I then wanted to know if gamers distinguished between killing zombies over people, “Of course, I mean this is the main impetus for using zombies. The survivors of Left for Dead or Dead Rising can mow down hordes of shuffling corpses without missing a shred of their humanity. They are a complete moral grey area, that’s why they’re so useful for developers”, I was told, and pointed towards a likeness to my own thoughts. “It’s definitely better to kill zombies than people. Zombies are already dead. It’s like kicking an empty can of beer. The precious life force has already been drained, so we can kick away without remorse”, another gamer told me, and it seemed that when it came to zombie slaying, my fellow gamers were in agreement with me.  Although one gamer did have an interesting take on the  killing humans over zombies aspect, “It is better to kill people than zombies as the catastrophes capable by mankind are far greater in number and risk than those capable of zombies”. Food for thought, indeed.

An article about zombies wouldn’t be complete without finding out what zombie games everyone prefers. The results aren’t really surprising with the top votes being split between Resident Evil and Left 4 Dead.  “Resident Evil will always have an seriously special place in my heart because its what opened up my mind to the world of zombies”, a Resi fan told me.  “Left 4 Dead 2. Great characters, and the killing zombies with a frying pan is so satisfying”, was the only culinary reason I got for liking a game.  The Dead Rising games also received lots of votes and praise from gamers but not with as much praise as the aforementioned games.  There were also a few votes for the excellent Plants vs Zombies and a couple of votes for the old Medievil game and the overlooked Stubbs the Zombie.  I will put my vote in for the Resident Evil series. I loved the first game; the Gamecube remake was a stunning piece of software and of course much kudos has to go to Resident Evil 4.  The Left 4 Dead games would be my second place and Dead Rising would occupy the third place.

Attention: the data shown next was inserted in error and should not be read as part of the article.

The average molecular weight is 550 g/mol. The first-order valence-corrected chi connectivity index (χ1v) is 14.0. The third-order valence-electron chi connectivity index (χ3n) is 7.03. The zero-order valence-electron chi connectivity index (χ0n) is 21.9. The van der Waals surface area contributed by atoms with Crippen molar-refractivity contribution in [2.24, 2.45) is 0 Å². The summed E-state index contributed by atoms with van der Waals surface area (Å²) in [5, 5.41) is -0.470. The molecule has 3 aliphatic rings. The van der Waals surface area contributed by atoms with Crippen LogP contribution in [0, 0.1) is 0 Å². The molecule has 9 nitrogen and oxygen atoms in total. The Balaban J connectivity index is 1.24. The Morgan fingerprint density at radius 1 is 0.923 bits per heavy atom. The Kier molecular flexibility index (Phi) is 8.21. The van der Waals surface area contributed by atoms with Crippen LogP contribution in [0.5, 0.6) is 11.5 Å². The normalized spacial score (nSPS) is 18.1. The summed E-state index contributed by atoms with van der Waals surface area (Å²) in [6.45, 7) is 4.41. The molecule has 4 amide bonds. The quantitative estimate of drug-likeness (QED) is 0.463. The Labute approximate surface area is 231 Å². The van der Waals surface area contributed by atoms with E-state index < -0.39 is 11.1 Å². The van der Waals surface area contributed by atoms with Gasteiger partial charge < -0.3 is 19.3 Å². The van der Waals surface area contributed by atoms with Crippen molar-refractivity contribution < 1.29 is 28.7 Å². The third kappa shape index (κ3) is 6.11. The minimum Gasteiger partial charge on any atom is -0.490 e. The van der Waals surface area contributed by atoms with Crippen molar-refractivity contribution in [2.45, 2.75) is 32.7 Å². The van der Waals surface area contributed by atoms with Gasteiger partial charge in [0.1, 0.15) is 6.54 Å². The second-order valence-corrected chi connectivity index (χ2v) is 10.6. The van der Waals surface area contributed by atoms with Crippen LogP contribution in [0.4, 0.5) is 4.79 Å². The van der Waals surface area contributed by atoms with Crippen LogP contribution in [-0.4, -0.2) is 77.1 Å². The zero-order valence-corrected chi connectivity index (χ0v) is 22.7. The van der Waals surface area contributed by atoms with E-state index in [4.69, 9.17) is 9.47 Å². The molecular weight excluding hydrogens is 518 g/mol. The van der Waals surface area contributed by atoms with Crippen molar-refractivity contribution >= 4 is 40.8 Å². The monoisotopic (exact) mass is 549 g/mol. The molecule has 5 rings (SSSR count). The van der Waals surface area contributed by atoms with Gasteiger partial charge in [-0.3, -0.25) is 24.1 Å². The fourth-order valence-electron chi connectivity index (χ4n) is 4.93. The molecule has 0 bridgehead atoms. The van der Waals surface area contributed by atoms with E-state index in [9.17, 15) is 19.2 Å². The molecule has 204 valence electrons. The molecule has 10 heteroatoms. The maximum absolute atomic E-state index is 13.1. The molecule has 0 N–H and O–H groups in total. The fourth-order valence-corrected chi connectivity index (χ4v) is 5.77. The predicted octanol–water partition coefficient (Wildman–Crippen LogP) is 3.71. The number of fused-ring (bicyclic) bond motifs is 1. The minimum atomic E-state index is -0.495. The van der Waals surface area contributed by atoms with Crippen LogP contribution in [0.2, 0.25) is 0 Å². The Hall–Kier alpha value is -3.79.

The terror of Left 4 Dead.

So there you go, zombies started off as a part of the voodoo religion and stayed that way for a few hundred years. The advent of cinema turned them in to violent monsters and the advent of games turned zombies into formidable enemies then ultimately cannon fodder for the masses.  Zombies can be seen as easy targets, some would argue that they are a visualisation of troubled times in society; whatever they mean to you personally, zombies are the current ‘in’ thing in the video games market.  It seems that many big games are relying on zombie mode to assure high sales. Reach, Black Ops and Red Dead all have zombie modes and I wonder if anyone considered this when thinking of buying the games. All this talk of zombies has put me in the mood for a bit of Jonathan Coulton now, maybe zombie music is the next step forward.







3 responses to “The Zombie Plague”

  1. The Rook avatar
    The Rook

    It feels like zombies are being embraced by games whereas vampires are turning up in tv and movies more. There have been some great zombie games, Dead Rising 2 was much eagerly awaited but even games without zombies as the core aggressors can be fun. The Island Of Dr. Ned (or Zombie Island) has been my favourite DLC for Borderlands yet I didn’t spend alot of time playing the zombie nazis mode of World At War.

    World War II was a common setting for first person shooters but now it’s more about modern day settings. I wonder how long it will be before zombies become redundant as a core enemy.

    Good read Martin.

  2. Martin avatar

    My worry is, games that really, really don’t need a zombie mode will end up with one, purely for financial gain. Arkham City-zombie challenge! No thank you.
    That aside, I do like zombie games and find them enjoyable, I just don’t want to tire of them.

  3. Ninja avatar

    I read an article about the things a few days ago as it happens! Zombies tend to reflect people’s fears really, a boogieman I guess, whether it be the pure thing of becoming nothing but mindless animals, violent or not, or just as a product of (and/or metaphor for) other things. Anything from the Romero criticisms of racial relations/consumerism/etc to, say, the more modern fears of genetic research a la 28 days later. Or something 🙂 In fact, the meddling of science is a key feature of much horror literature and other fiction from, oh, Frankenstein onward maybe. But that’s a whole other story, eh?

    Zombies are people too 😉